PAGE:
S’up, homie?

I’ve been hearing a lot of people with differing opinions about the use of slang in writing. Slang isn’t inherently good or bad on its own, but there are times and places where it’s appropriate and times and places when it isn’t. And that’s what this post is going to address.

Slang is, by nature, something we need to approach carefully. It isn’t to be tossed about lightly because readers might not pick up what you’re putting down. Yo. Slang also differs wildly between cultures and even between regions of the same culture. “Wicked” in New England means “cool” or “awesome”. “Wicked pissa’” means “really awesome”. Yeah. We’re dweebs like that, I know. However, if you aren’t  a nerd, or you haven’t paid much attention to New England, you might not know that. Hence the dangers of using slang. If someone unfamiliar with our slang heard that they might cringe and think we have a bladder infection or something.

Slang also can be dangerous when you’re dealing with individual professions. My husband was a machinist for years, and that industry has its own lexicon. For example, “I’m going to mic this part,” means “I’m going to inspect this part with a micrometer”. Mic, in this case, differing from the common use (“microphone”) and resulting in a funny mental image.

Using slang in writing is a delicate act. On one hand it’s a good way to establish a character’s baseline. A character using the slang of “ain’t” and such is unlikely to be from China, for example. Also, using the proper slang for the character can advance the depth of the storytelling. On the other hand if it isn’t explained properly it can be disastrously confusing. Make sure, if you use slang you either stick to common slang or explain it somehow. To use the machining example:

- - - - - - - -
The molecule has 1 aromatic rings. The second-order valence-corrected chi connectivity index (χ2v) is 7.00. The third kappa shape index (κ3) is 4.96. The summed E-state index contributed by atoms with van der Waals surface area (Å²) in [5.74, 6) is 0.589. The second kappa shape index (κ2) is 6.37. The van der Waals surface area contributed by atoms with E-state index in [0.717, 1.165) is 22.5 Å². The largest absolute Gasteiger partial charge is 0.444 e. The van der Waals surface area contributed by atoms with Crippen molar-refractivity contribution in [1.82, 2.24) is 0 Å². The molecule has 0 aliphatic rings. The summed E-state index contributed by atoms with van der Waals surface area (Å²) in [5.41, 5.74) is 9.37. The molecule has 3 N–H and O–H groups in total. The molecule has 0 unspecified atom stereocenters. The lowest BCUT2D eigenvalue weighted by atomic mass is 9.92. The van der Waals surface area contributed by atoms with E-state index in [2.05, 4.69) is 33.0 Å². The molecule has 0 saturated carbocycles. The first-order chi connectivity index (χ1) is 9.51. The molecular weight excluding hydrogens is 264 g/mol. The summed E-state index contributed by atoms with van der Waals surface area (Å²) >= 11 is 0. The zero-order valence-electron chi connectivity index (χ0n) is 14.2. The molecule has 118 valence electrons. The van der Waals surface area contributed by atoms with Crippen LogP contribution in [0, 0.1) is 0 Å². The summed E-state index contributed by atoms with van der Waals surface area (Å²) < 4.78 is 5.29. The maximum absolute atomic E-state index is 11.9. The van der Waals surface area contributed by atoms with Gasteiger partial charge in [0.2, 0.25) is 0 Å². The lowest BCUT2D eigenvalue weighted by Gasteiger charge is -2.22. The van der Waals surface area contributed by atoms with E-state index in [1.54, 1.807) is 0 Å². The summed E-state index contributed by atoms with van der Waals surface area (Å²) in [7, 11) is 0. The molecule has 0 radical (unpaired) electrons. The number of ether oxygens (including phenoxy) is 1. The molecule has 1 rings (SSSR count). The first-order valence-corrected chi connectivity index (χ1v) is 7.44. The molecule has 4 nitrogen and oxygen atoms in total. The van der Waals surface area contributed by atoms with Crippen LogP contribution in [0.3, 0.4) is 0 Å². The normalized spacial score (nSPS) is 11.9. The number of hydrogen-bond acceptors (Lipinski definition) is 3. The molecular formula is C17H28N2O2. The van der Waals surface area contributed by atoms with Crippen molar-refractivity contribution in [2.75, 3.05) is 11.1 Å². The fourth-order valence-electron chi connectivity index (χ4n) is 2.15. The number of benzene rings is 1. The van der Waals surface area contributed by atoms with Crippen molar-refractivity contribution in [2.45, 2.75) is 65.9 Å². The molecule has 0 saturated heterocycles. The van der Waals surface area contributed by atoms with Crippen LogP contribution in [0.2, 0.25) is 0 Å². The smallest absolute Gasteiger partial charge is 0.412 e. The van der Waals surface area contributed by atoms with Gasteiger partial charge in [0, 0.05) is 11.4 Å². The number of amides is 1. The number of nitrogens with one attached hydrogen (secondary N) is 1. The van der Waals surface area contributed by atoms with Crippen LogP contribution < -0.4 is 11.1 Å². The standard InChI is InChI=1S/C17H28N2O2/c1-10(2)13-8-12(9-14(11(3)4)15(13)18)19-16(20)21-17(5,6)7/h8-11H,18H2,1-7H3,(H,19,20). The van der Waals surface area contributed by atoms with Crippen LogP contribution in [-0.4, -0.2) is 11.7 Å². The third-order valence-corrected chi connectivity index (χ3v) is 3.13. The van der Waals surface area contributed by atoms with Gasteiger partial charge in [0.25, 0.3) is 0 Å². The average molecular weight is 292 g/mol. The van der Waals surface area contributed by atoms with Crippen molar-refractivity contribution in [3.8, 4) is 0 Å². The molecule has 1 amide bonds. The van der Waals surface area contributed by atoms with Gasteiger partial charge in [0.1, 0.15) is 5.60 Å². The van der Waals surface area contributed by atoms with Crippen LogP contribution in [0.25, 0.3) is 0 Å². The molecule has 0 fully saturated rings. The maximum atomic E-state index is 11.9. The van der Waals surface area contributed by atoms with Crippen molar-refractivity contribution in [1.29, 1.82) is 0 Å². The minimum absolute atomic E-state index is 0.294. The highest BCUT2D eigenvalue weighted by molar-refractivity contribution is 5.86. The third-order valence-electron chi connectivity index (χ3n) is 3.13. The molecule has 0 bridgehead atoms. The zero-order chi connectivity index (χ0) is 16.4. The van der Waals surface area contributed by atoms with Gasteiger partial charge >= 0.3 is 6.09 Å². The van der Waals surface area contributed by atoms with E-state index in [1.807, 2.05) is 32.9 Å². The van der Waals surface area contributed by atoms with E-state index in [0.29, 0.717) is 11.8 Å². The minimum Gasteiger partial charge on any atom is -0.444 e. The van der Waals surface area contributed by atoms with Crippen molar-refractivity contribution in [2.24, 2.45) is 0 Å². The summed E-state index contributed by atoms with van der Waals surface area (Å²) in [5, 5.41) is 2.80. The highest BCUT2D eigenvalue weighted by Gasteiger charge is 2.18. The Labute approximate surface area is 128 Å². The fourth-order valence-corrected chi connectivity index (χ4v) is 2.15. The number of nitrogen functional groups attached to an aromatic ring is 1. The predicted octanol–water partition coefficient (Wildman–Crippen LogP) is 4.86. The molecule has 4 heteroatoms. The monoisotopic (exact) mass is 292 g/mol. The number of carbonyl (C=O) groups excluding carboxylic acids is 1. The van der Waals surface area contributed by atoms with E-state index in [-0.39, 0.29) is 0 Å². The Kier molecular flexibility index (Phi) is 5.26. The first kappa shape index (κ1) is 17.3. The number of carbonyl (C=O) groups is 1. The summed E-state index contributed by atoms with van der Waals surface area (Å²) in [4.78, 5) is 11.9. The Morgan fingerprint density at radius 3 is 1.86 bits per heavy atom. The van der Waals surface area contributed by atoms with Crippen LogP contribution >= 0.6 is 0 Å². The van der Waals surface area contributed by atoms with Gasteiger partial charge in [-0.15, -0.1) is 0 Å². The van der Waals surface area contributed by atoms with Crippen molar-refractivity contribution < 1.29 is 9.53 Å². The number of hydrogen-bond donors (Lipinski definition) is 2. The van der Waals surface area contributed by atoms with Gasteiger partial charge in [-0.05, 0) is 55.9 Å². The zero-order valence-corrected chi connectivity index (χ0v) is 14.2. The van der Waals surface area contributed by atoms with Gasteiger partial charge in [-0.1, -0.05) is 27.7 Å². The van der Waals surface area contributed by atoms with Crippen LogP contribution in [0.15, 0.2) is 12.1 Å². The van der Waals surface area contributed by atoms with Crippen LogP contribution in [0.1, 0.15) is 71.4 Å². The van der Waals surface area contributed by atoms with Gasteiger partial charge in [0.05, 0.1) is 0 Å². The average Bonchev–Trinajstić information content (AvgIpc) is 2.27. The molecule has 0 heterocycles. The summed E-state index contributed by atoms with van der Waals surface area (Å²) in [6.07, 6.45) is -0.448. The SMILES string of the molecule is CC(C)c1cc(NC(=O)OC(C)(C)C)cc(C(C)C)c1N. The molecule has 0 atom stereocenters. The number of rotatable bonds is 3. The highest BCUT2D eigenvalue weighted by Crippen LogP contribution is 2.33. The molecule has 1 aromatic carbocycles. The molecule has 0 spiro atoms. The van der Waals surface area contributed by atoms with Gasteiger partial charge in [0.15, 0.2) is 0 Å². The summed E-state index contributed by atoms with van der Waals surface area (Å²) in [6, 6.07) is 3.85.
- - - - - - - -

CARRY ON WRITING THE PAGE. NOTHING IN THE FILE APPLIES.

“I’m gonna mic this part,” he said, brandishing the micrometer as he carried the part over to the table and began measuring.

That’s a little verbose on my part, but the concept is sound. While it’s never good to take the reader too far out of the moment to explain what a character is saying if you can do it in line of the text without distracting from the moment it’s a great way to bring the reader further into the moment.


6 thoughts on “S’up, homie?

  1. Sam says:

    I’m struggling with this in my current WIP because it’s set in the 1920s. I want the dialogue to seem period but I’m limited to slang that the reader will understand. I tried looking at the 1920s slang link you provided but it’s not working for me. Do you have advice on historical slang?

    • E. Harvey says:

      I will write a blog entry on this subject. However, I can give you something of a preview. An example of how I would do it would be:

      “Man, she’s got incredible gams,” Simon said, staring at the waitress’ legs.